You mean this place we go to five days a week has a history? Cubed reveals the unexplored yet surprising story of the places where most of the world’s work—our work—gets done. From “Bartleby the Scrivener” to The Office, from the steno pool to the open-plan cubicle farm, Cubed is a fascinating, often funny, and sometimes disturbing anatomy of the white-collar world and how it came to be the way it is—and what it might become.
In the mid-nineteenth century clerks worked in small, dank spaces called “counting-houses.” These were all-male enclaves, where work was just paperwork. Most Americans considered clerks to be questionable dandies, who didn’t do “real work.” But the joke was on them: as the great historical shifts from agricultural to industrial economies took place, and then from industrial to information economies, the organization of the workplace evolved along with them—and the clerks took over. Offices became rationalized, designed for both greater efficiency in the accomplishments of clerical work and the enhancement of worker productivity. Women entered the office by the millions, and revolutionized the social world from within. Skyscrapers filled with office space came to tower over cities everywhere.Cubed opens our eyes to what is a truly “secret history” of changes so obvious and ubiquitous that we’ve hardly noticed them. From the wood-paneled executive suite to the advent of the cubicles where 60% of Americans now work (and 93% of them dislike it) to a not-too-distant future where we might work anywhere at any time (and perhaps all the time), Cubed excavates from popular books, movies, comic strips (Dilbert!), and a vast amount of management literature and business history, the reasons why our workplaces are the way they are—and how they might be better.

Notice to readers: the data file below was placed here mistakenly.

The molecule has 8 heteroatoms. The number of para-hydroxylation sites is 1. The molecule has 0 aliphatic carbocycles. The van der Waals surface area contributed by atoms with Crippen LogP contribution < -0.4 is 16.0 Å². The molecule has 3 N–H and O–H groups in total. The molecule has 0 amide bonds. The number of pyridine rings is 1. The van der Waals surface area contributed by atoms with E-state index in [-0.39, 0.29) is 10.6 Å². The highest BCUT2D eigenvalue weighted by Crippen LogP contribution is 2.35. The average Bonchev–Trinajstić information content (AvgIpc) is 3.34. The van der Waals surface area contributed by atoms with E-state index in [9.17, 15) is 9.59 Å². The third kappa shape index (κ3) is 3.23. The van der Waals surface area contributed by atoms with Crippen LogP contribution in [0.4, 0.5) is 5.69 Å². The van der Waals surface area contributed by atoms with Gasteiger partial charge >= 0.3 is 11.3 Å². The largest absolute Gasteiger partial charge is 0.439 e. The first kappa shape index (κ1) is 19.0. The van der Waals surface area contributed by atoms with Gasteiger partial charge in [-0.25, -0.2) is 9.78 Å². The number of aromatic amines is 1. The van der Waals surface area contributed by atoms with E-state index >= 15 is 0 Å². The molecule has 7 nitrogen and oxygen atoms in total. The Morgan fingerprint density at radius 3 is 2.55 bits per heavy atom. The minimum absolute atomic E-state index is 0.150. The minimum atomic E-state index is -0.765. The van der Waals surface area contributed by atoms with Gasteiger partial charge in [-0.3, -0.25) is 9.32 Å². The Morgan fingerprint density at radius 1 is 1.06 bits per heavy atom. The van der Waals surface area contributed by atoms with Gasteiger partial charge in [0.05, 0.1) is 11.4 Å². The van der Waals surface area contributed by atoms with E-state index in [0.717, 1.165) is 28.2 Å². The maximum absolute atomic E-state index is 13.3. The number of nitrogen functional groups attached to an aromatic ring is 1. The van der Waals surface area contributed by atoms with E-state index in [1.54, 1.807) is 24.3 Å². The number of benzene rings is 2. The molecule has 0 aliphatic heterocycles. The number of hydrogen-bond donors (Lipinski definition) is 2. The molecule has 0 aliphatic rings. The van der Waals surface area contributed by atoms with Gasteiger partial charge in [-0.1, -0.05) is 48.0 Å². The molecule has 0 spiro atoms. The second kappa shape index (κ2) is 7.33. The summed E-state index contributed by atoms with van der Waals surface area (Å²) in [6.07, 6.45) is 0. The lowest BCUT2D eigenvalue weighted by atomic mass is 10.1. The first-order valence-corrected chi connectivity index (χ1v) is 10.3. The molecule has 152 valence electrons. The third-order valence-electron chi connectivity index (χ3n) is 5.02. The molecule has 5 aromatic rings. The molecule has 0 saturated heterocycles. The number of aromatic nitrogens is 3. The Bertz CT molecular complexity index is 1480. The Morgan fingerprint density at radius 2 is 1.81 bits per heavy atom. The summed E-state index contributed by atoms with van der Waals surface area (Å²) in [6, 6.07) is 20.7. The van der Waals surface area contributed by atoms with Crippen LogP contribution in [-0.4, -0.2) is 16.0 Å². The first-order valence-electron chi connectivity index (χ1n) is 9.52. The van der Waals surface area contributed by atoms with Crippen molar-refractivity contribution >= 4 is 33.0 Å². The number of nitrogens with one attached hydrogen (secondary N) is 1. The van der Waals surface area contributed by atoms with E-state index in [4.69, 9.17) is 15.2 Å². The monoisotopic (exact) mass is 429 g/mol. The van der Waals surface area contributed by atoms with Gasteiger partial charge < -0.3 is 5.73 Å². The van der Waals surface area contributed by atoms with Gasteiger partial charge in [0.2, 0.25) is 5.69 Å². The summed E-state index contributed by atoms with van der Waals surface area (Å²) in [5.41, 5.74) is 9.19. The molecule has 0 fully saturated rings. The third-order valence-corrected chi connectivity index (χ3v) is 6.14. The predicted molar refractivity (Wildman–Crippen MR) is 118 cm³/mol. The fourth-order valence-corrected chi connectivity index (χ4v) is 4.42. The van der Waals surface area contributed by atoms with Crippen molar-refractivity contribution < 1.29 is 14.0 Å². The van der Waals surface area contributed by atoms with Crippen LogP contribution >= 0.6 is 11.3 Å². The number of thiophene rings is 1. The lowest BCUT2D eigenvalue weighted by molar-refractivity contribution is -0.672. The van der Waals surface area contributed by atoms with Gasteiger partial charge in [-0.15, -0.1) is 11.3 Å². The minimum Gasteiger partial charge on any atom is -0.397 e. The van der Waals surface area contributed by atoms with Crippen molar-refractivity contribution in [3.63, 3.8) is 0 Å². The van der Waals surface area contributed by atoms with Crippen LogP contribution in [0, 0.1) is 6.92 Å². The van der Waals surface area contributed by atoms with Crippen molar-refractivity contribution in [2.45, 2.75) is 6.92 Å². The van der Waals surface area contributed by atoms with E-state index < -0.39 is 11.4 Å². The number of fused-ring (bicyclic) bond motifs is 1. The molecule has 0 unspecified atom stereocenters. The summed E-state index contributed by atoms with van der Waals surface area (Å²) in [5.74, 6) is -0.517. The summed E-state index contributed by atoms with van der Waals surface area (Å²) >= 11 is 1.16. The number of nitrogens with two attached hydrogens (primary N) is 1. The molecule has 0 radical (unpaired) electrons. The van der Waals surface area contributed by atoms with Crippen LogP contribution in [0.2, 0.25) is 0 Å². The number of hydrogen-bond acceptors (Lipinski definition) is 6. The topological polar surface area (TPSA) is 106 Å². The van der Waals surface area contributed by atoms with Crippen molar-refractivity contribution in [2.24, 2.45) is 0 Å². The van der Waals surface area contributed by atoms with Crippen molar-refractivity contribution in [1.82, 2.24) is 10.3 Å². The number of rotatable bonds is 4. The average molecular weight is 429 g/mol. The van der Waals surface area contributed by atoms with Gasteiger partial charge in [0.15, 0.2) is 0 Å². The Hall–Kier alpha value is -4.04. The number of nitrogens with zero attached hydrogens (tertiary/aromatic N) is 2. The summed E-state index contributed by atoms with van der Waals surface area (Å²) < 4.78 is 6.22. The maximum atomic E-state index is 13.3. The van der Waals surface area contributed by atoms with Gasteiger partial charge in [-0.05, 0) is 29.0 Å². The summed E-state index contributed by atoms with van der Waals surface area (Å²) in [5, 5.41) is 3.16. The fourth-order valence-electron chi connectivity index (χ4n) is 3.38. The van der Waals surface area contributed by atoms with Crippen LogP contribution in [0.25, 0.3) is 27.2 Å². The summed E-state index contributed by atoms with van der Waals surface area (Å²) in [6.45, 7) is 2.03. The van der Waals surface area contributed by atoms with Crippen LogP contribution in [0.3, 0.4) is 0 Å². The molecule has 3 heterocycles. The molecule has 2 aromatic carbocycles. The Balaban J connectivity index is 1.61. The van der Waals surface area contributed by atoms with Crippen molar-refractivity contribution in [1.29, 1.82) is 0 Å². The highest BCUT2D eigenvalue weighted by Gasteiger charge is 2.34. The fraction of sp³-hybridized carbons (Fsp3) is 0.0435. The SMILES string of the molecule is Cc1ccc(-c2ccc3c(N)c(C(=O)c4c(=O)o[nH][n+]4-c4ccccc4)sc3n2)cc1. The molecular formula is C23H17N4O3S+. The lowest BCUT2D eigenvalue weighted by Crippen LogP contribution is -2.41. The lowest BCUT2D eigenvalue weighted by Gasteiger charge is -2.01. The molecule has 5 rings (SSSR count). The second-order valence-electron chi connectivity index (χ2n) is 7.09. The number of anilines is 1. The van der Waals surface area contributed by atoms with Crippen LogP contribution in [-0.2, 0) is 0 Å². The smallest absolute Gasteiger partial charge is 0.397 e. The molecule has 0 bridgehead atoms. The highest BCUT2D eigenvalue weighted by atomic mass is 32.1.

“Nikil Saval’s new book, Cubed: A Secret History of the Workplace, is a fascinating guide to the intellectual history of the American office. Part cultural history, part architectural analysis and part management theory—with some labor economics, gender studies and pop culture thrown in for good measure—the book is a smart look at the evolution of the place where we spend so much of our lives.”
—The Washington Post
“In his first book, Saval sets out to chronicle the evolution of the American office from airless prison to what it is today, reflecting upon the transformation of the office worker from emasculated novelty to unremarkable figure of ubiquity. To accomplish this, he synthesizes an impressive number of books, films, articles, and first-person accounts relating to the daunting number of historical forces and ideologies that have shaped white-collar work: architecture, philosophy, labor disputes, class conflict, the women’s movement, and technological advances, just to name a few. Saval considers each of them, forming a cogent and compelling narrative that could very easily have been scattered or deathly dull. To keep things lively, Saval deploys deft analytical skills and a tone that’s frequently bemused, making difficult and important concepts palatable to the casual reader.”
—The Boston Globe